I knew that I was different and it was hard for me to figure out why. I was, after all, only five years old and was trying to figure things out for myself. My life was very complicated and I had a feeling that it is not supposed to be complicated for a little kid or maybe it was and I was just in some way broken. No, I was pretty certain that I was probably broken. There was no one to really talk to and the feelings I was having needed to stay inside.
I desperately wanted to understand what was happening and why I felt so wrong in my own skin. I couldn’t tell my parents; I didn’t trust adults and I was terrified of my father. My father was scary and he hurt me in ways I did’t want to talk about; in ways he warned me to never talk about. My mom seemed okay but she was with him so I could not take the chance to trust her. I could not take the chance to trust anyone.
When I was three, some cousins dressed me up in girl’s clothes and I felt better. I felt like I was safe, like I was right. I never understood why or the significance of this event until I was much older and five year old me was still trying to work it all out. I was not thinking about that first moment at all and most likely didn’t yet have the reasoning skills to piece it into the puzzle that was me.
School was something new for me and it added another complexity to the confusion that was my world. The boys were very quick to realize I was not right. They instinctively knew that there was something just not boy-like about me. This was when I got to learn about a little something called bullying. I would become very well acquainted with bullying through all of my school years. However, I didn’t really care when I was five as I was too busy in my head trying to work out why I was different and what exactly the nature of this difference was.
The full realization of what I actually was happened one weekend at my grandparents. I was sitting in the front yard watching a little girl walking on the narrow road in front of the house. I felt an overwhelming feeling of jealousy towards her and I realized that I wanted her life so much. Why did I want this girl’s life? Maybe she was happier and maybe it was less confusing in her world. No, that was not it. I knew what it was and I needed to put it into thoughts and words in my head. I didn’t want to trade places with her. I was that girl.
I, a confused little broken boy, was actually a girl and for the first time in my life something actually made sense. I was initially so happy to finally understand what I was, to know that I was a girl. However, I soon remembered one detail. I was living in a boy’s world. People saw me as a boy and there was no way I could ever be me. I knew right away if I told anyone that I was a girl, I would be shamed, beaten, maybe even locked away. I was utterly trapped.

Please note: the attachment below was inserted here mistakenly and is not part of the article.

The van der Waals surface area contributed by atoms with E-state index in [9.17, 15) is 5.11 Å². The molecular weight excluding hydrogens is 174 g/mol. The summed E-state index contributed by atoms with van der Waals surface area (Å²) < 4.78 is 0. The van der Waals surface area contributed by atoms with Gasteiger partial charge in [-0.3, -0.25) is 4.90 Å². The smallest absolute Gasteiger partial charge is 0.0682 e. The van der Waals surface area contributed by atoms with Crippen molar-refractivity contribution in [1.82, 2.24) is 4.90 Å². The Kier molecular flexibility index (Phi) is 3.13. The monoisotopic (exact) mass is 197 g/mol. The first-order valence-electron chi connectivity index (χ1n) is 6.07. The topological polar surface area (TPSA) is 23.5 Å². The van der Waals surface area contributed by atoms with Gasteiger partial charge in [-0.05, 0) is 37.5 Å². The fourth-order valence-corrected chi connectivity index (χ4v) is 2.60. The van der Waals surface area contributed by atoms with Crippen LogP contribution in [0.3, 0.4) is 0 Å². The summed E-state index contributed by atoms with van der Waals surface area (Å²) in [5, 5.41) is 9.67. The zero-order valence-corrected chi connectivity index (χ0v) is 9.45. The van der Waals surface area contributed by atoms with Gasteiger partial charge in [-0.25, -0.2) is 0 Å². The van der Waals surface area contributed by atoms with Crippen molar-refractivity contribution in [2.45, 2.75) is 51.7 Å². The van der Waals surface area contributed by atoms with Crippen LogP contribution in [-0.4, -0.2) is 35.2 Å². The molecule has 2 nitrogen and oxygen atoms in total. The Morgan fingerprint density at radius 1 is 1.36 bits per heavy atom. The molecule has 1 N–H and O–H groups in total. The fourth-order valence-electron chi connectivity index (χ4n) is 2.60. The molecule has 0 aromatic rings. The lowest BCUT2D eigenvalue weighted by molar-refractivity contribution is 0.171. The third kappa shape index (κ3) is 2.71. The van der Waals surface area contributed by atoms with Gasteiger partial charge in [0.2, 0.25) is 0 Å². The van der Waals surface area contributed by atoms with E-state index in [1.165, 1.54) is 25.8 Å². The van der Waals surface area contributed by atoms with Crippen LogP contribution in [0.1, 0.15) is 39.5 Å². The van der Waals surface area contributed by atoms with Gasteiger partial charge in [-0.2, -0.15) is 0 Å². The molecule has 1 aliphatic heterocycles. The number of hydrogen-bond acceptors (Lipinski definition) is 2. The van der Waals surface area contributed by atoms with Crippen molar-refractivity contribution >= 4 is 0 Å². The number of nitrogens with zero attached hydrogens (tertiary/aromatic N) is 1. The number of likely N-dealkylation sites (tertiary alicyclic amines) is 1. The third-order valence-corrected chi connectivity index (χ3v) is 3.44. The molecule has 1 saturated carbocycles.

I learned what depression was pretty quickly and accepted that my life was hopeless. I accepted the horrors that came from my Dad and the bullying that came from almost everybody who met me. Basically, I just went through the motions. I was utterly, hopelessly trapped. I was alone and no one would ever be able to help me. I hated my body so much and yet to survive I had to pretend that everything was fine. I had to learn to be a boy even if I was terrible at it. I was devestated and I truly believed that I was the only girl stuck in this predicament in the entire world. This was a belief I carried until I was ten and overheard a conversation about a distant cousin who had had a sex change.
At five I was still a long ways from that tiny glimmer of hope that would come when I was ten. I had to learn to play with toys as a boy and I adapted a two-prong play approach. When people were around it was all action and fighting and then when I was alone, the playing was more stories and relationship based. It was one of the reasons that I was drawn to action figures because they were kind like little dolls though not as fun.
I started staying at my grandparents a lot and this was one of my safe havens growing up. My grandmother let me do things that I wanted to do like making pies. She always treated me with respect and I think she knew I was special though I am not sure if she knew exactly what it was. They encouraged me all the time and their support meant the world to me. Their house was safe from my father and at night when I would lie on my grandmother and watch television, I felt protected. I really do regret that my grandmother never got to know Candace because I know she would be proud of me and love me unconditionally.